Criticism Grows as Alberta’s Bishops Remain Silent on Anti-LGBT Employment Policies

Kris Wells

Criticism of Alberta’s bishops is growing in Canada as they remain silent about anti-LGBT employment policies and other education issues which became public at the end of last year.

Kris Wells, an LGBT advocate and professor at MacEwan University, Edmonton, claimed the bishops “have cloistered themselves away in the hopes that these issues will just disappear.”

The issues to which Wells referred are LGBT-negative “morality clauses” included in the contracts of teachers in some of the province’s Catholic schools. At least three school systems–Calgary, Red Deer, Edmonton–have confirmed the past or present use of such clauses. Furthermore, a lesbian former administrator has filed a human rights complaint saying she was discriminated against and news broke that the Vicar of Education for the Diocese of Calgary has a history of anti-LGBT preaching.

Wells said the bishops’ failures on these issues should prompt a government investigation into Catholic schools, according to the Calgary Herald:

“‘The message we continue to hear is ‘be silent’ and ‘be invisible.’ And too many LGBTQ students have learned that this is the only way they can survive. Many turn to drugs and alcohol, even suicide, because they’re told there is something wrong with them.’

“‘It’s damaging. It’s toxic,’ Wells said.

“‘The  [Alberta Education] minister needs to launch a full investigation into what is happening in Calgary Catholic schools, given what has happened with employment contracts, given the experience of LGBTQ teachers and principals, and given the comments from the vicar of education, comparing the pride flag to the work of Satan.'”

So far, Alberta’s Minister of Education, David Eggen, has refrained from any talk of a wider investigation beyond contracts. He said he was “deeply concerned by these documents” and that “our review and discussions with school boards about the contracts they are drafting are ongoing.” Eggen has ordered all 17 Catholic school systems in the province to submit their contracts for review.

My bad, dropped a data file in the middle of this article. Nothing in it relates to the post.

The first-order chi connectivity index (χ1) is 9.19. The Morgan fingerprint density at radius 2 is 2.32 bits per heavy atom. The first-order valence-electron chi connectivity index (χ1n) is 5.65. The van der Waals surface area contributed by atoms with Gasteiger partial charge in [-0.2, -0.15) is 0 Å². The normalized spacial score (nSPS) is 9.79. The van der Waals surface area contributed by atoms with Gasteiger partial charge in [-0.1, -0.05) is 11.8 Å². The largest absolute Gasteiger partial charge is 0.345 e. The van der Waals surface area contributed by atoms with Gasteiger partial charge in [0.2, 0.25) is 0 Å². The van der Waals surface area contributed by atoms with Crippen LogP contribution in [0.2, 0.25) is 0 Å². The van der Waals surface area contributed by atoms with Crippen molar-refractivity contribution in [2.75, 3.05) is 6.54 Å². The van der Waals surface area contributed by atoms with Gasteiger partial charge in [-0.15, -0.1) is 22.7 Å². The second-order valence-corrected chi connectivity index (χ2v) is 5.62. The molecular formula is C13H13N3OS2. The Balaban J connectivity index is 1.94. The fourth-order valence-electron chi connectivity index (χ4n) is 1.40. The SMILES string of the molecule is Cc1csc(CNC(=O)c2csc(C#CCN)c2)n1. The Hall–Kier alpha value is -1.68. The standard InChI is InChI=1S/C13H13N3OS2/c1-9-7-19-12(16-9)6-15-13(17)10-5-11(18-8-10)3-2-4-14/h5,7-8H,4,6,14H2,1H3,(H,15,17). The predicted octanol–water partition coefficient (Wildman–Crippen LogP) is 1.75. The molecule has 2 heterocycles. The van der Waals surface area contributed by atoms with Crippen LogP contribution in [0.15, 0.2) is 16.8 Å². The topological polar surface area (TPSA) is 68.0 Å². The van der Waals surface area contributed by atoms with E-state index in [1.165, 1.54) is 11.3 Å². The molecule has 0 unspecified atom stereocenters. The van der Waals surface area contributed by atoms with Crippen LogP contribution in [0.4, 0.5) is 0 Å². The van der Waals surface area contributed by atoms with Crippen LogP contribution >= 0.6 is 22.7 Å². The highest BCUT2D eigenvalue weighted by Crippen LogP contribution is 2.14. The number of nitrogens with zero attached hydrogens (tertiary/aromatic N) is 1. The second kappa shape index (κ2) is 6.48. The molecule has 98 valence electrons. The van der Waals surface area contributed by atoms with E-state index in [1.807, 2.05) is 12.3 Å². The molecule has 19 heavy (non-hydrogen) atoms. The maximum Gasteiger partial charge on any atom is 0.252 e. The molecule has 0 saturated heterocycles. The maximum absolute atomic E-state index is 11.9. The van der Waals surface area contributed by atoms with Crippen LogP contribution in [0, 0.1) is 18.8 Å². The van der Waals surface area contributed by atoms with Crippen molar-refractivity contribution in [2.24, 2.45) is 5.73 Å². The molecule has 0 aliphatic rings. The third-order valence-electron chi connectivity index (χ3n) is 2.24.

LGBT advocates have criticized the bishops’ lack of response as well. Barb Hamilton, who filed the aforementioned human rights complaint, said there was an “illusion of democracy” in Alberta but the message of inclusivity is false because “the absence of conversation [on LGBT issues] is alarming.” Professor Tonya Callaghan, formerly a Catholic school teacher, agreed that more discussion was needed.

Michael Coren, writing at iPolitics, focused in specifically on homophobic homilies from Fr. Jerome Lavigne, the vicar of education mentioned above:

“[The Diocese of Calgary] removed the homily from Facebook and church websites, and responded: ‘The review of Fr. Lavigne’s homily recognizes that the reading from the Book of Genesis expanded to include some reflections on homosexuality. However, these reflections did not fully capture that we are all called to live a life of chastity according to our state in life. We are all created by God and He loves us all so that each person receives from God their inherent dignity. The Catholic Church advocates for the common good of society, so that we live together in an atmosphere of peace, safety and respect for the dignity of one another regardless of age, ancestry, body image, culture, sexual orientation and religion.’

“Yet if this is the case, why is Lavigne still vicar for Catholic education? These are not isolated comments.”

[Editor’s note:  To read Bondings 2.0’s recent post about Fr. Lavigne’s homily, click here.]

Coren concluded that the diocese’s actions were insufficient, adding, “Sin, as they surely must know, may be forgiven, but only after the culprit admits, acknowledges, and promises to change.”

While charges of sin may be extreme, the bishops’ continued silence is certainly imprudent and both the faithful and Canadian taxpayers who fund church-affiliated schools deserve answers. Moments of division and crisis like this one can do further damage or, with the right approach, be an opportunity for growth. Alberta’s bishops should not put up defenses, but instead use this moment to practice greater love and inclusion.

Robert Shine, New Ways Ministry, January 6, 2019

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